Outlook Improves For Health Care, Chemicals, Telecom

Standard & Poor’s last month identified three U.S. industries—health care, chemicals, and telecommunications—that it believes have the greatest potential to see upturns in their credit quality in 2010, and that could provide relief to a number of portfolio companies. Those three sectors accounted for about 12 percent of control-stake transactions closed by U.S. sponsors in the past two years, according to Thomson Reuters, publisher of Buyouts.

A company’s credit rating can affect its ability to issue new debt for add-on acquisitions, recapitalizations and other purposes. Many buyout firms plan to recapitalize investments made during the credit crunch (which typically required equity stakes in the 40 percent to 50 percent range) as a way to recoup equity and mitigate risk. Of the three industry segments listed, health care has been the most popular among the LBO community. Of the 1,402 control-stake deals that closed between 2008 and 2009, 115 of them, or about 8 percent, were in health care.

“The health care sector was the only sector in the U.S. to have more upgrades than downgrades from the end of 2007 through Nov. 30, 2009,” according to S&P, which tracked a total of 20 downgrades and 28 upgrades in that period. Indeed, health care issuers also proved able to reduce their overall leverage during the recession. The median debt-to-EBITDA ratio for health care issuers was just 4.1x in the third quarter of Q3 2009, compared to 5.4x in the fourth quarter of 2007, according to S&P.

Quarter-over-quarter, revenues in health care as a whole rose about 8 percent in the third quarter of 2009, despite the fact that approximately 70 percent of companies in the industry have speculative-grade ratings. New speculative-grade bond issuance in the health care sector totaled $7.8 billion through the first 11 months of 2009 compared to just $830 million in all of 2008, according to S&P.

That’s not to say that the sector is without risk. Of the three health care companies that defaulted in 2009, two were backed by buyout shops: Summit Partners’s Airborne Health and Warburg Pincus’s CCS Medical.

The chemicals sector, meanwhile, accounted for 30 deals, or just north of 2 percent of all U.S. sponsor-backed transactions that closed in the past two years, according to Thomson Reuters. The median debt-to-EBITDA ratio for issuers in the chemicals sector actually increased to 5.2x by the close of the third quarter of 2009 compared to just 4.1x in at the close of 2007. However, revenues in the second quarter of 2009 were up almost 8 percent for from the first quarter, and third quarter figures appear to be up another 4.4 percent, according to the ratings agency. The performance up-ticks helped the sector see $2.7 billion in new speculative grade issuance in through the first 11 months of the 2009 compared to just $480 million in full-year 2008.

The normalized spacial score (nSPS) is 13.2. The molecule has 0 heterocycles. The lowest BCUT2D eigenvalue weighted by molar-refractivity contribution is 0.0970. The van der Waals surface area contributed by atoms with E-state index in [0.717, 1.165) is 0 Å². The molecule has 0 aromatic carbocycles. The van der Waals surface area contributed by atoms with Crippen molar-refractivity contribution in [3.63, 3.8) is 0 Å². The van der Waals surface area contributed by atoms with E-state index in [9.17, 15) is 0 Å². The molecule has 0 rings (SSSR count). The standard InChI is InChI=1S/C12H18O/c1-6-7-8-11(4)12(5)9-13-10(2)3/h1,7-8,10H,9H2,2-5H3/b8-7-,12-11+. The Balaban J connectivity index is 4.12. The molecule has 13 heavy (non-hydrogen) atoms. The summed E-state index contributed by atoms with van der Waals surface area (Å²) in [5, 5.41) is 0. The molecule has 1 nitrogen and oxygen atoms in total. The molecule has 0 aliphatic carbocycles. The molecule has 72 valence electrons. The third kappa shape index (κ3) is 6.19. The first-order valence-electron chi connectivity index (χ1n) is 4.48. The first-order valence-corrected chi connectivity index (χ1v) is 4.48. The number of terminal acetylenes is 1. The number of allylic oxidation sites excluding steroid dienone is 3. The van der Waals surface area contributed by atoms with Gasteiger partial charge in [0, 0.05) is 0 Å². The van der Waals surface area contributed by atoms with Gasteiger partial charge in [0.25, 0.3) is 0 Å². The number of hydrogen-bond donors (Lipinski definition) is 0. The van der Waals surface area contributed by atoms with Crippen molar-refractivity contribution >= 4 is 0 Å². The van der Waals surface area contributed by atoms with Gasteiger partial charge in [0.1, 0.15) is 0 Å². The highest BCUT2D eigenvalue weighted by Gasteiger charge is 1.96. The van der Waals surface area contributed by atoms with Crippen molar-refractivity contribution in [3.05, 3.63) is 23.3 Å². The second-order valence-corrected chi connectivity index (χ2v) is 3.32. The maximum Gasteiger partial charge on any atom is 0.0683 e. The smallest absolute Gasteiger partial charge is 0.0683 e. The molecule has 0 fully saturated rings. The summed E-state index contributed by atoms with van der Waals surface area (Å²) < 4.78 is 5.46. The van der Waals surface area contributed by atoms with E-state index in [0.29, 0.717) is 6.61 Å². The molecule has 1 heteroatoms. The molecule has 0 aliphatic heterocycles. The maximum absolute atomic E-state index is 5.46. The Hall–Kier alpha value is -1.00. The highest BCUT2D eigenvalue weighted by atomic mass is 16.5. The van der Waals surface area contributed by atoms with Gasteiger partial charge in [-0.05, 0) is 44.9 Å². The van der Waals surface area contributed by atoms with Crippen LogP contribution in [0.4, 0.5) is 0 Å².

Since June there have been six upgrades and only two downgrade in chemicals. Moreover, among the three chemical companies that could see credit upgrades due to improvements to liquidity and cash flow are Momentive Performance Materials Inc., backed by Apollo Management, and Polymer Holdings, backed by TPG and JPMorgan Partners.

The telecom industry, meanwhile, accounted for 25 transactions, just shy of 2 percent of all control-stake deals backed by U.S. sponsors in the past 24 months, according to Thomson Reuters. The aggregate revenue for telecom companies tracked by S&P rose by 5.3 percent between the end of 2007 and the third quarter of 2009, the ratings agency said. Meanwhile, of the four telecom defaults in 2009, only one was LBO-backed. Itegra Telecom, owned by Banc of America Capital Investors and Warburg Pincus, was hit with a selective default (‘SD’) rating in November, when it completed an out-of-court debt-for-equity recapitalization plan.

Looking ahead, S&P said it expects wireless operators to continue to focus on data services tied to smart phones to drive growth in the next few years because subscriber growth has begun to slip as the industry has matured. Cable television providers have been able to weather the recession considering that customers are reluctant to give up the service even as they reduce entertainment spending. Cable has also increased revenue through other sources, such as phone and high-speed Internet.

The telecom sector saw $10 billion in speculative-grade issuance through the first 11 months of the year compared to $3 billion in full-year 2008. Issuance could pick up in the speculative-grade sector over the next few years as issuers begin to refinance debt maturities. The median debt to EBITDA ration for telecom companies as of Sept. 30 was 4.8x, down slightly from 5.2x at the close of 2007, according to S&P.